Sophus Schandorph

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Sophus Schandorph and wife. Drawing by P.S. Krøyer from 1894.

Sophus Christian Frederik Schandorph (or Skamdrup), known simply as Sophus Schandorph, (8 May 1836 – 1 January 1901), Danish poet and novelist, was born at Ringsted in Zealand. He was one of the men of "the Modern Break-through".

In 1855 he entered the University of Copenhagen. In 1862 he published his first volume of poetry, written in the romantic style and giving little indication of the ultimate direction that his talent was to take. Other books followed, but his gifts first found full expression in a volume of rustic tales entitled Fra Provinsen (1876), in which he described provincial character and life with much frankness of detail and a great deal of wit.

In 1878 his novel, Uden Midtpunkt ("Without a Centre"), recast later in dramatic form, attracted great attention by its exposure of contemporary failings. Among the more famous of his later novels are:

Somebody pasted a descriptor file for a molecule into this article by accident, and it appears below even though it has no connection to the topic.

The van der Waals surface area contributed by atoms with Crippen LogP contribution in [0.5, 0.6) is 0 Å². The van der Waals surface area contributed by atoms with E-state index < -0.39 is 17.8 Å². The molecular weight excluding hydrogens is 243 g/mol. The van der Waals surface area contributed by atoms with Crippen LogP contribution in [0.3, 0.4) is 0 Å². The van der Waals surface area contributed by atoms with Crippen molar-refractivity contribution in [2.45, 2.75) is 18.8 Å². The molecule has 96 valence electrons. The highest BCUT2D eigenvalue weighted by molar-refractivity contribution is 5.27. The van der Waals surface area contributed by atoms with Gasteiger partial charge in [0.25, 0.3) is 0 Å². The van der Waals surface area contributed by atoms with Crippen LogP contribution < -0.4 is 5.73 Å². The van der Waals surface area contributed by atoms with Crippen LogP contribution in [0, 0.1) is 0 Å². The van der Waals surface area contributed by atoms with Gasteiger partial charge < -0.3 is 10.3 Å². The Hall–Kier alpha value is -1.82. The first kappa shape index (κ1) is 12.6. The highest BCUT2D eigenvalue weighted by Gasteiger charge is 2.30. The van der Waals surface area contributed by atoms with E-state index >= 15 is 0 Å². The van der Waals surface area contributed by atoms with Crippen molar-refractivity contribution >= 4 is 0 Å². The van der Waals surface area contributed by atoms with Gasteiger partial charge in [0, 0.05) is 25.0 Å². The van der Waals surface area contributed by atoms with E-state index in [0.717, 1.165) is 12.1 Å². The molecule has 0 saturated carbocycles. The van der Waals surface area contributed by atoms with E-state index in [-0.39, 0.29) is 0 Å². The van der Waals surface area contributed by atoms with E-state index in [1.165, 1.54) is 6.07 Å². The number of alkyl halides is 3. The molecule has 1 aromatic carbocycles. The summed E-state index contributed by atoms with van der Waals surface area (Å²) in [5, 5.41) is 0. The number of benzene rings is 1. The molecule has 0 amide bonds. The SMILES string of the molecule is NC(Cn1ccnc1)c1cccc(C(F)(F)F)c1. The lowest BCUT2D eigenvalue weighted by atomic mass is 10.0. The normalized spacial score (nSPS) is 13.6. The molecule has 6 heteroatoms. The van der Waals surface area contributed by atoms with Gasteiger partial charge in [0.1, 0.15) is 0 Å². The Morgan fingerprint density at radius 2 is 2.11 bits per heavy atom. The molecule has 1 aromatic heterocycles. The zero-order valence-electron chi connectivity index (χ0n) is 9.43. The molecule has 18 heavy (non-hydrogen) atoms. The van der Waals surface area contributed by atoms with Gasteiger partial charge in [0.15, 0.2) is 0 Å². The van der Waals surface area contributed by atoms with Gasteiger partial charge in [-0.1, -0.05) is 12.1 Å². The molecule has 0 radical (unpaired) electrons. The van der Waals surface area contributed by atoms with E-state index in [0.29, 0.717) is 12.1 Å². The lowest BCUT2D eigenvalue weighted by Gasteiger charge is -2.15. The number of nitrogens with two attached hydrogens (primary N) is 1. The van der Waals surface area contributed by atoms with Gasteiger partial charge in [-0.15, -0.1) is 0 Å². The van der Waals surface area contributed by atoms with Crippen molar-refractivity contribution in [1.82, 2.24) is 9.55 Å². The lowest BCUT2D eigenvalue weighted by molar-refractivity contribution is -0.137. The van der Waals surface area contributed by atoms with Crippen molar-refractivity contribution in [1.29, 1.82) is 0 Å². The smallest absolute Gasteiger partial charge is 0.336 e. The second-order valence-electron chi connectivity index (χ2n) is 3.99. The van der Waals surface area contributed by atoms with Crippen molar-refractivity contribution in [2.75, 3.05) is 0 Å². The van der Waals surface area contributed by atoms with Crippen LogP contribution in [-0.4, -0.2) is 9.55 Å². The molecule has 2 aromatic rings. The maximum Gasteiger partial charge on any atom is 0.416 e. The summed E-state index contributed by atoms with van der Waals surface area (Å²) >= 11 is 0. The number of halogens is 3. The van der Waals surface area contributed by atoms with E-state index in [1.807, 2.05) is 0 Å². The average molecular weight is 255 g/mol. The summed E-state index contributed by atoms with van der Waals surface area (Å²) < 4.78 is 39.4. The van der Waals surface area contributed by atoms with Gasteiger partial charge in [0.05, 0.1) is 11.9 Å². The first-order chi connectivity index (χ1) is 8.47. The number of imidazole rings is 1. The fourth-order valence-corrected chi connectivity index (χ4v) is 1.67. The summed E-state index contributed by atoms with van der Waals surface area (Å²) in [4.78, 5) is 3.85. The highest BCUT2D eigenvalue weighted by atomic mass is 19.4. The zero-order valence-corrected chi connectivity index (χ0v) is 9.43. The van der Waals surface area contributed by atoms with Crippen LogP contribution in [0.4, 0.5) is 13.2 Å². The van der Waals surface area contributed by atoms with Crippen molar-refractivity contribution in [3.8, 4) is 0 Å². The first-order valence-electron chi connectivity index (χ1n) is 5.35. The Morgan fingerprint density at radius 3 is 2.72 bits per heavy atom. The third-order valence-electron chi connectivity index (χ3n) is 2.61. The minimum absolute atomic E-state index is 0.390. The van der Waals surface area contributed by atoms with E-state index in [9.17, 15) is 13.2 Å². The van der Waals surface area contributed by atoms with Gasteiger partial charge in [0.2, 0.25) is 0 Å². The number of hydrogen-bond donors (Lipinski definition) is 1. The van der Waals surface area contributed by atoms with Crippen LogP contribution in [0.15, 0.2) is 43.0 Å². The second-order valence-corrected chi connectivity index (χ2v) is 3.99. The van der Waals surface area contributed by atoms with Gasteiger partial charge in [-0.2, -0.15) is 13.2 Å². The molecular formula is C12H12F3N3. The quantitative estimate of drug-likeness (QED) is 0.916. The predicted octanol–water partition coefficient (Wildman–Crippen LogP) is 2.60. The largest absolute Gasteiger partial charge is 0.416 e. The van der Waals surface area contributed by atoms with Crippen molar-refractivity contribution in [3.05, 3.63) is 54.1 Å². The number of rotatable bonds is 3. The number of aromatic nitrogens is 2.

• Thomas Friis' Historie (2 vols, 1881)
  • Det gamle Apothek ("The Old Apothecary"[?]) (1855)
  • Poet og Junker (1892)
  • Helga (1900)

But his most characteristic work is to be found in his various volumes of short sketches. He published his own Recollections (Oplevelser) in 1889. He died after a long illness at Frederiksberg on New Year's Day 1901.

Today Schandorph is little read and not regarded a very outstanding man of the ”break-through” but he is however an important key figure as an inspiration of Henrik Pontoppidan and later regionalist and social writers.


 This article incorporates text from a publication now in the public domainChisholm, Hugh, ed. (1911). "Schandorph, Sophus Christian Frederick". Encyclopædia Britannica. 24 (11th ed.). Cambridge University Press. p. 313.